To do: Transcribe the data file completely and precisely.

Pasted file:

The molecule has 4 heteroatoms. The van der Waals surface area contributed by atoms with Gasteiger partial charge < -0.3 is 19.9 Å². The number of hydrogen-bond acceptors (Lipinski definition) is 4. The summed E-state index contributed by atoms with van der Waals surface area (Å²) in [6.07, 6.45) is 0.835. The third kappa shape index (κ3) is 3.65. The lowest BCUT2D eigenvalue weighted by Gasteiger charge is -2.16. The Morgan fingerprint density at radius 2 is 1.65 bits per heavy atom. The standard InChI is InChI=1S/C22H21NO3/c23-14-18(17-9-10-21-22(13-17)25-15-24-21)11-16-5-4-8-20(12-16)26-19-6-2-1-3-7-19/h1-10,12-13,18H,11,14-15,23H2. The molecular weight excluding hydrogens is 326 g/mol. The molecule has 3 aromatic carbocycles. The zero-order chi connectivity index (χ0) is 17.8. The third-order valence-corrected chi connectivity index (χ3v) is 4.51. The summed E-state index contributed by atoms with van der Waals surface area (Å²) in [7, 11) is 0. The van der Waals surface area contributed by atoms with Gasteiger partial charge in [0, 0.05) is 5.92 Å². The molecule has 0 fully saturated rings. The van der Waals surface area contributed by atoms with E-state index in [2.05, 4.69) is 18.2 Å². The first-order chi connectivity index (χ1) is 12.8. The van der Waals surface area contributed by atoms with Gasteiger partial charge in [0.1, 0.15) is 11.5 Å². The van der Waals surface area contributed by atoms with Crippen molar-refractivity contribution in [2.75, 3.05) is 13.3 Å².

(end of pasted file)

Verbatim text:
The molecule has 4 heteroatoms. The van der Waals surface area contributed by atoms with Gasteiger partial charge < -0.3 is 19.9 Å². The number of hydrogen-bond acceptors (Lipinski definition) is 4. The summed E-state index contributed by atoms with van der Waals surface area (Å²) in [6.07, 6.45) is 0.835. The third kappa shape index (κ3) is 3.65. The lowest BCUT2D eigenvalue weighted by Gasteiger charge is -2.16. The Morgan fingerprint density at radius 2 is 1.65 bits per heavy atom. The standard InChI is InChI=1S/C22H21NO3/c23-14-18(17-9-10-21-22(13-17)25-15-24-21)11-16-5-4-8-20(12-16)26-19-6-2-1-3-7-19/h1-10,12-13,18H,11,14-15,23H2. The molecular weight excluding hydrogens is 326 g/mol. The molecule has 3 aromatic carbocycles. The zero-order chi connectivity index (χ0) is 17.8. The third-order valence-corrected chi connectivity index (χ3v) is 4.51. The summed E-state index contributed by atoms with van der Waals surface area (Å²) in [7, 11) is 0. The van der Waals surface area contributed by atoms with Gasteiger partial charge in [0, 0.05) is 5.92 Å². The molecule has 0 fully saturated rings. The van der Waals surface area contributed by atoms with E-state index in [2.05, 4.69) is 18.2 Å². The first-order chi connectivity index (χ1) is 12.8. The van der Waals surface area contributed by atoms with Gasteiger partial charge in [0.1, 0.15) is 11.5 Å². The van der Waals surface area contributed by atoms with Crippen molar-refractivity contribution in [2.75, 3.05) is 13.3 Å².